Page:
August 18th, 2014

NASA_bighead

Saturday catchup

The weather was good enough to do some touristing. Took the underground to London Bridge station, which meant a 1-stop ride on the DLR (Docklands) line, and then a change of floors and transfer to the Jubilee line. HUGE difference. DLR is new, clean wide cars, very much a tourist lone. Jubilee is crowded, narrow, dirty and working class.

Blame the nursery rhyme, I thought London Bridge was that fancy schmancy bridge which looked like it belonged in front of a castle. But no, London Bridge, which is not falling down because it is practically new, is just a boring concrete structure with all the architectural attraction of a cinder block.

But there are some neat buildings around it, especially on the Jubilee station side. #1 London Bridge Rd. is a new, ultra-modern glass behemoth. #2 across the street is a late 1800s warehouse/customs house.

I crossed the bridge, and saw the one I was looking for was back the way the underground had come by a mile or three. I could also see the castle which is the Tower of London, and put 2 and 2 together and realized it is the Tower Bridge, and I could have taken DLR all the way to Tower Gateway station.

I walked back across London Bridge, then followed streets and then the river walkway all the way to Tower Bridge. It took a while. Lots of photos taken before I noticed that somehow the camera had switched from Fine to Normal resolution. Fixed that.

Took lots more pictures, looked at the huge crowd queued in front of the Tower and decided I would just walk back across the bridge.

Got turned around, and ended up walking all the way back, on mostly different streets, to London Bridge station. Took the underground back, went straight to the convention because there were places to grab a bite and be early for the Astronomer Royal's talk. But first I had to suffer through an amateur production of a world premiere adaptation of Anubis Gate, a work I knew nothing about, and the script did little to help. The main actor shouted most of his lines. It's by  by Tim Powers. The play was not.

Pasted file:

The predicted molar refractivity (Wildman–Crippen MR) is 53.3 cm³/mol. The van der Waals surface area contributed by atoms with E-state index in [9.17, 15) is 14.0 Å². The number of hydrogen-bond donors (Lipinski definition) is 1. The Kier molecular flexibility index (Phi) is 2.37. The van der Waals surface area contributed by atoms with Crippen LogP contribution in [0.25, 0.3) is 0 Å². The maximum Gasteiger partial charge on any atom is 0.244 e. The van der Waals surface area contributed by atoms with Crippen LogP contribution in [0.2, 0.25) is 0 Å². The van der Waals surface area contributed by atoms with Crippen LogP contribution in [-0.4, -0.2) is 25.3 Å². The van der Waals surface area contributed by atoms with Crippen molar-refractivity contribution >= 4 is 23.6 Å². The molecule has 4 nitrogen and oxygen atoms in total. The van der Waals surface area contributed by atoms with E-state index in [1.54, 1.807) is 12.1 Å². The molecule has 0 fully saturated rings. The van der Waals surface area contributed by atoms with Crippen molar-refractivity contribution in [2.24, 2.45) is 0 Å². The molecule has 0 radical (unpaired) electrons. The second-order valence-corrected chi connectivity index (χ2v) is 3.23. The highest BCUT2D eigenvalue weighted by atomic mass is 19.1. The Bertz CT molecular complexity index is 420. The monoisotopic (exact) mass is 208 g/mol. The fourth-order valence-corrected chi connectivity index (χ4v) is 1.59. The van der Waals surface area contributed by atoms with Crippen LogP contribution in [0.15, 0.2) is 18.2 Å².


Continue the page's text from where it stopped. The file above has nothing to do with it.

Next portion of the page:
Lord Rees' talk started late because Anubis started late and ended later. I bailed on the latter to get a soda. Still was at the head of the line for the lecture. It was further delayed by incompetent tech who coujldn't figure out how to attach a standard Apple laptop to the projector. Lord Rees could not see the screens the audience was viewing, so he didn't know the images were all purple. Major Tech FAIL because that a sign the cable has a bent pin, or is not screwed in all the way. Tech should not have let that continue.

But his mike worked, and he is a brilliant speaker, and quite the sci-fi fan. He quoted HG Wells early and often, and he also threw in some fannish humor.

The blue earth, as seen by the audience. :-(

Time enough after that for a mushy footlong hot dog and an orange soda in the fan area. Then the Masquerade. I found a seat in a row which has the aisle seats marked for "access", which I took to mean there would  be a wheel chair or scooter in the aisle and the person's aide in that seat. The seat nazi thought it meant the whole row was reserved for disabled people, which was ridiculous beause it was the second row in the set, and there is no way a disabled person would be able to navigate into the row past one or two seats. There was a lot of that kind of stupidity at the con.

Masq was late starting, which is fine, but there was no one out on stage at start time to say hi, and give us an ETA. Usually there is someone or some two who will banter until the show is ready to start.

I didn't take any pictures, the way the stage was set up and lit, it was impossible. The after-show photo session required a previously purchased "press pass" and ended up being a mob scene.

As for the Masq itself, it went well. All the entries except one were actual costumes showing a lot of work. I would not have wanted to judge the novice division, there were at least 4 blue ribbon entries. Even the children's group was excellent - the judges gave one costume three awards, it was that good. There were  only three master class entries, all excellent, but the last one was eight costumes representing the different